A new service called BitMoby allows users to send between $10 and $100 to other mobile phones without any form of registration, reports CoinDesk. BitMoby currently works with mobile companies in over 110 countries around the world, including the United States, Russia, and even smaller nations such as Saint Kitts and Nevis.
BitMoby is operated by Australian mobile payments giant mHITs Limited, which was founded in 2004 to provide customers with a wide variety of mobile money services. The company has previously served Australian customers with mobile point of sale, wallet, and bill payment services. With the new BitMoby service, the company is hoping to open its doors to the international marketplace.
Harold Dimpel, the CEO of mHITs, mentioned that digital currency is a very exciting new frontier and a wonderful chance for his company to test the waters of cardless payments.
BitMoby makes it very simple for customers to get started; there is no need for customers to divulge any identifying details about themselves. A new user is simply required to enter the recipient’s mobile number, email address, and the country they are located in. For the second step, an address is provided where the user has to send bitcoin and the amount that is desired. The user has approximately 10 minutes to complete the transaction at the rate specified by the BitMoby platform. Once the transaction is confirmed on BitMoby’s end, the recipient’s phone is credited. Currently, the BitMoby platform supports roughly 50% of all mobile carriers in the world, and there are plans to integrate more.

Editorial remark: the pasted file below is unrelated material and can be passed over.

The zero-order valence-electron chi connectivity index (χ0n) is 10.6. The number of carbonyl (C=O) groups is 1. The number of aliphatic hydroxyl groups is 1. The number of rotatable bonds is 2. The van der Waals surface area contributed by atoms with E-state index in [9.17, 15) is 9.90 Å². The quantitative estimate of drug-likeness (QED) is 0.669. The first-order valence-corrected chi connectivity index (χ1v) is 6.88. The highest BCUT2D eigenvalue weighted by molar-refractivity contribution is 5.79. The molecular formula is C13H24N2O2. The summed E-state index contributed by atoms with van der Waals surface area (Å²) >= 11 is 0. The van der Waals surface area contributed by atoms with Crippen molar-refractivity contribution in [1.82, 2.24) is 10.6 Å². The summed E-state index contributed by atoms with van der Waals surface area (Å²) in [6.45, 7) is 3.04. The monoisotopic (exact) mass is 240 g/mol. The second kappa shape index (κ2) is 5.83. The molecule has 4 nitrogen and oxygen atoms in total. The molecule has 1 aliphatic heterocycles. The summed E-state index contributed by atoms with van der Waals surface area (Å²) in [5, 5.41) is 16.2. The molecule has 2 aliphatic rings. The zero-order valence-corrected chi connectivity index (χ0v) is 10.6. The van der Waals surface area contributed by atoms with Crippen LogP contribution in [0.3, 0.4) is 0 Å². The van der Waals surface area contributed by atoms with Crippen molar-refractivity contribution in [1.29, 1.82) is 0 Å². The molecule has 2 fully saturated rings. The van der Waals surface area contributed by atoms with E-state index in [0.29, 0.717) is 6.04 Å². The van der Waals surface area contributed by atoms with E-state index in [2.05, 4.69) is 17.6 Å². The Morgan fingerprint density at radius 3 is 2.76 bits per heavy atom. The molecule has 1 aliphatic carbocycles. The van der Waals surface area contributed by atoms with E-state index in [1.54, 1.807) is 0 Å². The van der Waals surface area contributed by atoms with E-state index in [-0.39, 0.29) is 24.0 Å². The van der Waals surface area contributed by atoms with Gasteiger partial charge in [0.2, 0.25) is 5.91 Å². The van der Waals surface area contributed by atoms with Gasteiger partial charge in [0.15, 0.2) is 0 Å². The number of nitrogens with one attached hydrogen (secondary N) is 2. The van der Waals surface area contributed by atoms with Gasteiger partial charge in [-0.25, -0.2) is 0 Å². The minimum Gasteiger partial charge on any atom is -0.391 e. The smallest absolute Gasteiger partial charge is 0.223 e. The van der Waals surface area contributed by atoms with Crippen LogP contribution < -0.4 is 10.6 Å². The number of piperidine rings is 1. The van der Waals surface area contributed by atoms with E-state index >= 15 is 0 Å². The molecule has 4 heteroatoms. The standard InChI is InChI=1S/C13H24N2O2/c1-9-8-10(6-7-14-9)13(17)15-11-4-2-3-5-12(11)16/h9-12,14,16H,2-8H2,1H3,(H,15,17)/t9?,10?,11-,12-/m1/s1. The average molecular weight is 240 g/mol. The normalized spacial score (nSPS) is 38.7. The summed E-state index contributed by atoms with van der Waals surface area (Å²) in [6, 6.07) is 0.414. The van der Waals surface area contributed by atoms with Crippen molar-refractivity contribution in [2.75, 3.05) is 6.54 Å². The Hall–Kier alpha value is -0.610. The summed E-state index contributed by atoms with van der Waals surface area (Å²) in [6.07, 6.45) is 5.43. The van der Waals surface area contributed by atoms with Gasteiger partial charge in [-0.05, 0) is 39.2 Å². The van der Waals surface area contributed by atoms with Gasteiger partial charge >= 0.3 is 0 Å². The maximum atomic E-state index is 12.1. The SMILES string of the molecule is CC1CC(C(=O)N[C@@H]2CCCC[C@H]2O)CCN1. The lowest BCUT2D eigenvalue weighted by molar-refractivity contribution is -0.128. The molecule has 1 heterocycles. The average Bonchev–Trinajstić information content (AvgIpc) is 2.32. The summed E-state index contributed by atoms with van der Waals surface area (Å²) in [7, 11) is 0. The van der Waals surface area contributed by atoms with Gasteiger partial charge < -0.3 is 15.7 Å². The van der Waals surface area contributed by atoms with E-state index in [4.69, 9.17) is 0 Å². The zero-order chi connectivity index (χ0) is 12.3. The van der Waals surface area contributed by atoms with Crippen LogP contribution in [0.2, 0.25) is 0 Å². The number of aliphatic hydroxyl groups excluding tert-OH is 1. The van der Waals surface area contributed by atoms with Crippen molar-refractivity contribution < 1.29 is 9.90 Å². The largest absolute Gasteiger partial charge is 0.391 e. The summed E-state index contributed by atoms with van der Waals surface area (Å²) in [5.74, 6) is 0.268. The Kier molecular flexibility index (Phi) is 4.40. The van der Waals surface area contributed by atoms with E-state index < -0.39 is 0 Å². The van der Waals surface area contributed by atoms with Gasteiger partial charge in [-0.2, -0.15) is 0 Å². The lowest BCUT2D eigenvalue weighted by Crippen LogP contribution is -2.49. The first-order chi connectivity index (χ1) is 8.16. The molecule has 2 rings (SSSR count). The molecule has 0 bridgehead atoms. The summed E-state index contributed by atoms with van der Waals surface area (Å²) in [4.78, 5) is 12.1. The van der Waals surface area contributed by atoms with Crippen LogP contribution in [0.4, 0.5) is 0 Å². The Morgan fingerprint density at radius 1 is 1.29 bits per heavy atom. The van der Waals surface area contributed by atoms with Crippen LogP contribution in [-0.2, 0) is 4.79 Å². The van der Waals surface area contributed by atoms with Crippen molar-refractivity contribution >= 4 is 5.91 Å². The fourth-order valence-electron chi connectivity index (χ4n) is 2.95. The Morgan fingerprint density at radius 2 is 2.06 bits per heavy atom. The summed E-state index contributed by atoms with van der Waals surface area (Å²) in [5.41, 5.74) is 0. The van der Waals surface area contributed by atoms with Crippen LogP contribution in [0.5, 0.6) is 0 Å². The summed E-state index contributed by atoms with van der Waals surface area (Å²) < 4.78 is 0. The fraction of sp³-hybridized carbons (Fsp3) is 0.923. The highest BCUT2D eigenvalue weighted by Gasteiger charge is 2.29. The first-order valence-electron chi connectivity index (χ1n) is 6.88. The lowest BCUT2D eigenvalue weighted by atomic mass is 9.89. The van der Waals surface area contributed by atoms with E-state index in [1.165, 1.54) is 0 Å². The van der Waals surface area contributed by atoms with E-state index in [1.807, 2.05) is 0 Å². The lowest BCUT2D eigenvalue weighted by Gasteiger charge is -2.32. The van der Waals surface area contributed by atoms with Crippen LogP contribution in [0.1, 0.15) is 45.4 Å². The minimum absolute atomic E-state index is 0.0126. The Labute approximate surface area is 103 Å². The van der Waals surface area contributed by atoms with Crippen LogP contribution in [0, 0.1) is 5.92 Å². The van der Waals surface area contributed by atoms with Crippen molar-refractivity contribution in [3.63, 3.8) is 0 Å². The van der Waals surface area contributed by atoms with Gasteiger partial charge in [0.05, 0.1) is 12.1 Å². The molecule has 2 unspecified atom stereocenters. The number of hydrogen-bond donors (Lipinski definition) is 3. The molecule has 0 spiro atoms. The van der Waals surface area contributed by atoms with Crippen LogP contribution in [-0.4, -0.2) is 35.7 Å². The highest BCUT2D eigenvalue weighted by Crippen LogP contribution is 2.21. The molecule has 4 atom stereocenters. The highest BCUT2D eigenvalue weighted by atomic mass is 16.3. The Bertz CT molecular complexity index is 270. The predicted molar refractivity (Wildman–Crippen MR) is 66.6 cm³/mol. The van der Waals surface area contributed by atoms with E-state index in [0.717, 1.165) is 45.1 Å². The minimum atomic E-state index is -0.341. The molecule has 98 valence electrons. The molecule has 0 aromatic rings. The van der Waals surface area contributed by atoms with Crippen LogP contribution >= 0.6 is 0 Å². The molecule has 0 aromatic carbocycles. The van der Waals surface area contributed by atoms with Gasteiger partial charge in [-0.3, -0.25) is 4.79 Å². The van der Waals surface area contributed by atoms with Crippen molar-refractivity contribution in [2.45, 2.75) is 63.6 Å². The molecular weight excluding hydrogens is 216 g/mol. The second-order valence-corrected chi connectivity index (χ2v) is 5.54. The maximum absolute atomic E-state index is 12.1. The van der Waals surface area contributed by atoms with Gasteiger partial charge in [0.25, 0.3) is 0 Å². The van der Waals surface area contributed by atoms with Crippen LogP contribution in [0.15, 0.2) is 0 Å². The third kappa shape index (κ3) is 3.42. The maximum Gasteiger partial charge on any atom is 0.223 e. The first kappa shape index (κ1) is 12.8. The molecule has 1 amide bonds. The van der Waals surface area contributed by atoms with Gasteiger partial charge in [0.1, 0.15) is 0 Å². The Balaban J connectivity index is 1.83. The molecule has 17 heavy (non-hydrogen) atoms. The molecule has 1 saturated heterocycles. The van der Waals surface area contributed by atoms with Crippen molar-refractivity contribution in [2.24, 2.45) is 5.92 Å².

The BitMoby platform is still in the development stages and there are some limitations, such as daily limits on transactions amounts and various other little kinks that need to be smoothed out. Since digital currency is not yet regulated on a worldwide scale, BitMoby does not have to abide by any Know Your Customer (KYC) regulations which are required with international fiat currency transfers. This makes the money transfer process much less bureaucratic and cumbersome.
BitMoby does not store the bitcoin that is received from customers due to various storage and security risks that are involved. All funds that are received from users are cashed out or settled with the company’s mobile operator partners. Like BitPesa, a mobile bitcoin transfer service that raised $1.1 million recently, BitMoby hopes to use bitcoin to provide consumers with a much more streamlined and efficient payment system.
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